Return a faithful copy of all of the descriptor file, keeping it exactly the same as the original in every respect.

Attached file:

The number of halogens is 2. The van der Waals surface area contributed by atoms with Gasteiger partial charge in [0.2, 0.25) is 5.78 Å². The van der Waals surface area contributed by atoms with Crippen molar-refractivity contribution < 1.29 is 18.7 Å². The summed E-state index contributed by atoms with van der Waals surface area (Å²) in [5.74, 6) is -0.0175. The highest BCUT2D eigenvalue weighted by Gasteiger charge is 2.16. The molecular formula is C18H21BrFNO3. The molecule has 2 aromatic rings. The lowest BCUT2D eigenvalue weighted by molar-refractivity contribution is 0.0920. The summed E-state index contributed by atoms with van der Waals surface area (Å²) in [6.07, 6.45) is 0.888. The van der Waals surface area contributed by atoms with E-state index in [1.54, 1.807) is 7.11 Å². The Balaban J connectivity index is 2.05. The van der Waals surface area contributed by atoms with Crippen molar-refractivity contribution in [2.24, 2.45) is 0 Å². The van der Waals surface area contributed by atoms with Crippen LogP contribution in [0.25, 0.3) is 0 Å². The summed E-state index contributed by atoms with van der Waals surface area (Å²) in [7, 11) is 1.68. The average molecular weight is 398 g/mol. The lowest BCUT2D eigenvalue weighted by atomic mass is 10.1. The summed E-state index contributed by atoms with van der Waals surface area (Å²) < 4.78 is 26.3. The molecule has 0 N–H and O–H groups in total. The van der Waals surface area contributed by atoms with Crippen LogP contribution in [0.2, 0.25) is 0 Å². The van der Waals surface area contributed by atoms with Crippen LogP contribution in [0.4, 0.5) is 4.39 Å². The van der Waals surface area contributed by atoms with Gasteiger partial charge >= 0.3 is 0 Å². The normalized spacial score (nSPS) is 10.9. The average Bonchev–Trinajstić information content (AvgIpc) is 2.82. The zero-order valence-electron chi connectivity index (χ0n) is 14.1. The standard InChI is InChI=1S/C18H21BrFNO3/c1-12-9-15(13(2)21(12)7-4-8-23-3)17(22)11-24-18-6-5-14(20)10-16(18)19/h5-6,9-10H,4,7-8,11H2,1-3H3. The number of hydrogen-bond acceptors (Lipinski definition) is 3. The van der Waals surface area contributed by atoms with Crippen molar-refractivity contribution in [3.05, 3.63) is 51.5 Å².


The number of halogens is 2. The van der Waals surface area contributed by atoms with Gasteiger partial charge in [0.2, 0.25) is 5.78 Å². The van der Waals surface area contributed by atoms with Crippen molar-refractivity contribution < 1.29 is 18.7 Å². The summed E-state index contributed by atoms with van der Waals surface area (Å²) in [5.74, 6) is -0.0175. The highest BCUT2D eigenvalue weighted by Gasteiger charge is 2.16. The molecular formula is C18H21BrFNO3. The molecule has 2 aromatic rings. The lowest BCUT2D eigenvalue weighted by molar-refractivity contribution is 0.0920. The summed E-state index contributed by atoms with van der Waals surface area (Å²) in [6.07, 6.45) is 0.888. The van der Waals surface area contributed by atoms with E-state index in [1.54, 1.807) is 7.11 Å². The Balaban J connectivity index is 2.05. The van der Waals surface area contributed by atoms with Crippen molar-refractivity contribution in [2.24, 2.45) is 0 Å². The van der Waals surface area contributed by atoms with Crippen LogP contribution in [0.25, 0.3) is 0 Å². The summed E-state index contributed by atoms with van der Waals surface area (Å²) in [7, 11) is 1.68. The average molecular weight is 398 g/mol. The lowest BCUT2D eigenvalue weighted by atomic mass is 10.1. The summed E-state index contributed by atoms with van der Waals surface area (Å²) < 4.78 is 26.3. The molecule has 0 N–H and O–H groups in total. The van der Waals surface area contributed by atoms with Crippen LogP contribution in [0.2, 0.25) is 0 Å². The van der Waals surface area contributed by atoms with Crippen LogP contribution in [0.4, 0.5) is 4.39 Å². The van der Waals surface area contributed by atoms with Gasteiger partial charge >= 0.3 is 0 Å². The normalized spacial score (nSPS) is 10.9. The average Bonchev–Trinajstić information content (AvgIpc) is 2.82. The zero-order valence-electron chi connectivity index (χ0n) is 14.1. The standard InChI is InChI=1S/C18H21BrFNO3/c1-12-9-15(13(2)21(12)7-4-8-23-3)17(22)11-24-18-6-5-14(20)10-16(18)19/h5-6,9-10H,4,7-8,11H2,1-3H3. The number of hydrogen-bond acceptors (Lipinski definition) is 3. The van der Waals surface area contributed by atoms with Crippen molar-refractivity contribution in [3.05, 3.63) is 51.5 Å².